Images of Pluto captured by NASA's New Horizons mission have revealed ice volcanoes.
This publication may be thought of as a dive publication by many of our readers but our scope is actually a bit wider. It is really about water and the realm under the surface, and the lifeforms we may encounter there.
So of course we are intrigued and chuffed to learn that subsurface oceans of water may exist even on Pluto. At least, that is what a closer study of photos taken by NASA's New Horizons mission seems to conclude.
A region located southwest of the Sputnik Planitia ice sheet, which covers an ancient impact basin stretching 1,000 kilometres across, is largely made of bumpy water ice and is filled with volcanic domes.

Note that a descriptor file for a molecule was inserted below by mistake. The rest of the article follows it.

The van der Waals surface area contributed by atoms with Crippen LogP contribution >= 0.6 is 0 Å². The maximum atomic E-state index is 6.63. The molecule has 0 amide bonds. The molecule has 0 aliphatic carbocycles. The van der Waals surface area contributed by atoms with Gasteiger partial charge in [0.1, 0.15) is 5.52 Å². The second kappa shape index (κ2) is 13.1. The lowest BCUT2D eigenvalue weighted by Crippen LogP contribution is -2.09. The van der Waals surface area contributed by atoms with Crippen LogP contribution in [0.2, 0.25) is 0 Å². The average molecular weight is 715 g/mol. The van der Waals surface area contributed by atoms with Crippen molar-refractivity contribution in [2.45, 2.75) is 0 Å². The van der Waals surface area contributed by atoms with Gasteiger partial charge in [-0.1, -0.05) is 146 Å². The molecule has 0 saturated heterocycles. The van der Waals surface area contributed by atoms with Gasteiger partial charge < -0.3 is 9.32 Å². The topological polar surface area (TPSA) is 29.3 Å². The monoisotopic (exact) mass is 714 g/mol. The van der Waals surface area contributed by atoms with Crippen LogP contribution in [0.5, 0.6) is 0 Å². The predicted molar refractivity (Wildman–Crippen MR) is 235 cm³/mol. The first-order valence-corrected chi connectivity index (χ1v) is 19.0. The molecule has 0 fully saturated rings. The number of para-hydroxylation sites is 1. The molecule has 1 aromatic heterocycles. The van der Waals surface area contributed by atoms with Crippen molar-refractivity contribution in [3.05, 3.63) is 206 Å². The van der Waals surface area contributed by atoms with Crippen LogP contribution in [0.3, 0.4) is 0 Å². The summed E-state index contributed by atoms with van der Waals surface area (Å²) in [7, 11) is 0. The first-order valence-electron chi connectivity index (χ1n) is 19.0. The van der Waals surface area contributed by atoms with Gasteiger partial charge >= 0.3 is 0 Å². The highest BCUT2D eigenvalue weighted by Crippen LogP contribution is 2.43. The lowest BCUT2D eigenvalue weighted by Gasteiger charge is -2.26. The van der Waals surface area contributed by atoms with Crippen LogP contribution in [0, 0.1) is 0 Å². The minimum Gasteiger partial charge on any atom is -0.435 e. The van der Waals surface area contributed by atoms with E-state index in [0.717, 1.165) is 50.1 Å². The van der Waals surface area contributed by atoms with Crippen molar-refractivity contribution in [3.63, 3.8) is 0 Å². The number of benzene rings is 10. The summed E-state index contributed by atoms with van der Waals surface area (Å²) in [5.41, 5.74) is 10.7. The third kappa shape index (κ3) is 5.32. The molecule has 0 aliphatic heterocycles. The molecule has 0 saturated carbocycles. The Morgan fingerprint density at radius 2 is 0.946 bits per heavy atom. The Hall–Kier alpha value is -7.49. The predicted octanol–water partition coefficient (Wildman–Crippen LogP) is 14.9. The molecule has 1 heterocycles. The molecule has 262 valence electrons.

Some of the domes observed in the images merge together to form even bigger mountains. But what could have created them? Ice volcanoes, according to Kelsi Singer, a senior research scientist at the Southwest Research Institute in Boulder, Colorado and lead author of the study.
Ice volcanoes have been observed elsewhere in our solar system. They move material from the subsurface up to the surface and create new terrain. In this case, it was water that quickly became ice once it reached the frigid temperatures of Pluto's surface.
Singer told AFP it was difficult to pinpoint exactly when the ice volcanoes were formed "but we believe they could be as young as a few hundred million years or even younger—which is young geologically speaking."
These findings will cause us to re-evaluate the possibilities for the maintenance of liquid water on small, icy worlds that are far from the Sun.